Definition from Wiktionary, the free dictionary
Jump to: navigation, search



From Latin pābulum (food, nourishment).


pabulum (plural pabula or pabulums)

  1. Food or fodder, particularly that taken in by plants or animals.
  2. Material that feeds a fire.
  3. (figuratively) Food for thought.
  4. Bland intellectual fare; an undemanding diet of words.
    • 2017 March 1, Anthony Zurcher, “Trump addresses Congress: A kinder, gentler president”, in BBC News[1]:
      As this was largely a traditionally crafted speech, there were some painful cliches and political pabulum to which a typical politician might be prone, of course.
    • 1907, Robert William Chambers, chapter VIII, in The Younger Set (Project Gutenberg; EBook #14852), New York, N.Y.: A. L. Burt Company, published 1 February 2005 (Project Gutenberg version), OCLC 4241346:
      At her invitation he outlined for her the succeeding chapters with terse military accuracy ; and what she liked best and best understood was avoidance of that false modesty which condescends, turning technicality into pabulum.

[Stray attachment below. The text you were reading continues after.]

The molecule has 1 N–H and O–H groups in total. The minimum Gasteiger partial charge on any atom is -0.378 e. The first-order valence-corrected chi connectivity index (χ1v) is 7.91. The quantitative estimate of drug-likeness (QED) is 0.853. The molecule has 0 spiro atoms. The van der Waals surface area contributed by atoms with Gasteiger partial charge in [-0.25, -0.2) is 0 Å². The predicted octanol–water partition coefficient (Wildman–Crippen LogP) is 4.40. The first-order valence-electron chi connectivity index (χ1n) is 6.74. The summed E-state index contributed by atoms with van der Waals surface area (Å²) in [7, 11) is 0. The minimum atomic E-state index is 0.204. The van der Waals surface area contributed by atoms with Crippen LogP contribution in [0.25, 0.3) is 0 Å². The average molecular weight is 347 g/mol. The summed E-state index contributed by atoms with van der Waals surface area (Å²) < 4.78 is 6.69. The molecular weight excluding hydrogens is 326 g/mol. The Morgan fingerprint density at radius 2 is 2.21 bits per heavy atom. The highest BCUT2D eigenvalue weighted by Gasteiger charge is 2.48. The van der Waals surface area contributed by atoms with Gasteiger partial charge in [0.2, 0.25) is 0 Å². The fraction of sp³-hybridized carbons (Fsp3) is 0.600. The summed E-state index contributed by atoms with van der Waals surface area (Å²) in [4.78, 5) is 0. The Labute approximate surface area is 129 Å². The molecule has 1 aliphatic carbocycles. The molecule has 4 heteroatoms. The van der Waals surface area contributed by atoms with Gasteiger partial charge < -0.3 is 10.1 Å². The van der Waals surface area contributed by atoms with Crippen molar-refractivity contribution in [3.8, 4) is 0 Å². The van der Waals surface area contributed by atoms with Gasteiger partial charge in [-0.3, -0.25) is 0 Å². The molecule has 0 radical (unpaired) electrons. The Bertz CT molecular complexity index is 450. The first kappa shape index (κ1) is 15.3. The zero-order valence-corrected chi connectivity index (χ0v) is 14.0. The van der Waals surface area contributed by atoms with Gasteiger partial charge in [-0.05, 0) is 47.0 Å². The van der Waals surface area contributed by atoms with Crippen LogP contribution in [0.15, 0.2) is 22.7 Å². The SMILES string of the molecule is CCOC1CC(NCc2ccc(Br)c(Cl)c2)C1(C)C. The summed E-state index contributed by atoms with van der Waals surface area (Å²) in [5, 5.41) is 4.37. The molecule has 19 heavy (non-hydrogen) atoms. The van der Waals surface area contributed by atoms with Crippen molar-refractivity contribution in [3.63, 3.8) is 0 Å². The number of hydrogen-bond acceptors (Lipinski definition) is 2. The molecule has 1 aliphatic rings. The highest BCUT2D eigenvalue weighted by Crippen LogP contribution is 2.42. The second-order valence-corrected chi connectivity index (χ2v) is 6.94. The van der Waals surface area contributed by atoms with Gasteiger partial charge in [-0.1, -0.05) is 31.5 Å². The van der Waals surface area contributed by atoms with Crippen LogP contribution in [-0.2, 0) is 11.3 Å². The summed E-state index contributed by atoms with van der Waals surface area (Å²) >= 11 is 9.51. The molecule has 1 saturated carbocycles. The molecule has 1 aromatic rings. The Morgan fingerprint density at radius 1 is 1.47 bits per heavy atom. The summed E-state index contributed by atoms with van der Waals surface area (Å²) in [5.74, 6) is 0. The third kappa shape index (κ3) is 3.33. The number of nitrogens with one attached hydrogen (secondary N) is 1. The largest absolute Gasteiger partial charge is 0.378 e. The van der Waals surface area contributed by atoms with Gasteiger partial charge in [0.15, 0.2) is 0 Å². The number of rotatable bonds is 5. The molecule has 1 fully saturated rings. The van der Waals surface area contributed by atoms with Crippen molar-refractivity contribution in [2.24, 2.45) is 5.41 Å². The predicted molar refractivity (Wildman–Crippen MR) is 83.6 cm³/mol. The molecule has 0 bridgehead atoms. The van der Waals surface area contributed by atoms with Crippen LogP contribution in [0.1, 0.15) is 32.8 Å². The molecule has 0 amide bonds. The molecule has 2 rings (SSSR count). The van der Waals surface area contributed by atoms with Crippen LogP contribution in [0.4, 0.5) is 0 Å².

See also[edit]



From pā(scō) (I nourish) +‎ -bulum, or directly from Proto-Indo-European *peh₂-dʰlom (*peh₂- + *-dʰlom).



pābulum n (genitive pābulī); second declension

  1. food, nourishment, sustenance
    • c. 37 BCE – 30 BCE, Virgil, Georgicon 4.265
      [] ultro / hortantem et fessas ad pabula nota vocantem
      [] freely / calling them and exhorting the weary insects to eat their familiar food.
  2. (of animals) fodder, pasture
  3. (figuratively) nourishment for the mind, food for thought


Second declension.

Case Singular Plural
nominative pābulum pābula
genitive pābulī pābulōrum
dative pābulō pābulīs
accusative pābulum pābula
ablative pābulō pābulīs
vocative pābulum pābula


Derived terms[edit]

Related terms[edit]